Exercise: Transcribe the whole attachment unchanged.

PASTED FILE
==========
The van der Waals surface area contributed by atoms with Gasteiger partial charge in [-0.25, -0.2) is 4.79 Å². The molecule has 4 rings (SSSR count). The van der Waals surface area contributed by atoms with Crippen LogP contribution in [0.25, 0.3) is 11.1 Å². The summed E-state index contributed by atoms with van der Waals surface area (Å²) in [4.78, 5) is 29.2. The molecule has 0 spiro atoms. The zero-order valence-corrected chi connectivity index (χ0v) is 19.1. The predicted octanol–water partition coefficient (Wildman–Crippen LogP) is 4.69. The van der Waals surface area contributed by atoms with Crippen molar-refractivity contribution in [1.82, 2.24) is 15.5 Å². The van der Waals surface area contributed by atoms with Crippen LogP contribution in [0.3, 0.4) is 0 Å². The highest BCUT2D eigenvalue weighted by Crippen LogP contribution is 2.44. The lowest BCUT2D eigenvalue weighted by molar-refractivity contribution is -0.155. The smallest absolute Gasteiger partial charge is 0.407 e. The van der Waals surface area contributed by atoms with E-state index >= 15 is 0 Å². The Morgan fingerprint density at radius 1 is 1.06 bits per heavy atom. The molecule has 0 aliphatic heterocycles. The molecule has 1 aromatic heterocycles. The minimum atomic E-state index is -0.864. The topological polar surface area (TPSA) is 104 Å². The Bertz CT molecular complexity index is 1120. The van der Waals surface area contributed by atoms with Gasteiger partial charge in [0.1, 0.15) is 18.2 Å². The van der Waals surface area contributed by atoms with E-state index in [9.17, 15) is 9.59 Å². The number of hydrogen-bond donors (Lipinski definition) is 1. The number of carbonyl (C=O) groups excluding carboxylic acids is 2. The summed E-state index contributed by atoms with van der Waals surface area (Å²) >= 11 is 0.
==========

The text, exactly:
The van der Waals surface area contributed by atoms with Gasteiger partial charge in [-0.25, -0.2) is 4.79 Å². The molecule has 4 rings (SSSR count). The van der Waals surface area contributed by atoms with Crippen LogP contribution in [0.25, 0.3) is 11.1 Å². The summed E-state index contributed by atoms with van der Waals surface area (Å²) in [4.78, 5) is 29.2. The molecule has 0 spiro atoms. The zero-order valence-corrected chi connectivity index (χ0v) is 19.1. The predicted octanol–water partition coefficient (Wildman–Crippen LogP) is 4.69. The van der Waals surface area contributed by atoms with Crippen molar-refractivity contribution in [1.82, 2.24) is 15.5 Å². The van der Waals surface area contributed by atoms with Crippen LogP contribution in [0.3, 0.4) is 0 Å². The highest BCUT2D eigenvalue weighted by Crippen LogP contribution is 2.44. The lowest BCUT2D eigenvalue weighted by molar-refractivity contribution is -0.155. The smallest absolute Gasteiger partial charge is 0.407 e. The van der Waals surface area contributed by atoms with E-state index >= 15 is 0 Å². The Morgan fingerprint density at radius 1 is 1.06 bits per heavy atom. The molecule has 0 aliphatic heterocycles. The molecule has 1 aromatic heterocycles. The minimum atomic E-state index is -0.864. The topological polar surface area (TPSA) is 104 Å². The Bertz CT molecular complexity index is 1120. The van der Waals surface area contributed by atoms with Gasteiger partial charge in [0.1, 0.15) is 18.2 Å². The van der Waals surface area contributed by atoms with E-state index in [9.17, 15) is 9.59 Å². The number of hydrogen-bond donors (Lipinski definition) is 1. The number of carbonyl (C=O) groups excluding carboxylic acids is 2. The summed E-state index contributed by atoms with van der Waals surface area (Å²) >= 11 is 0.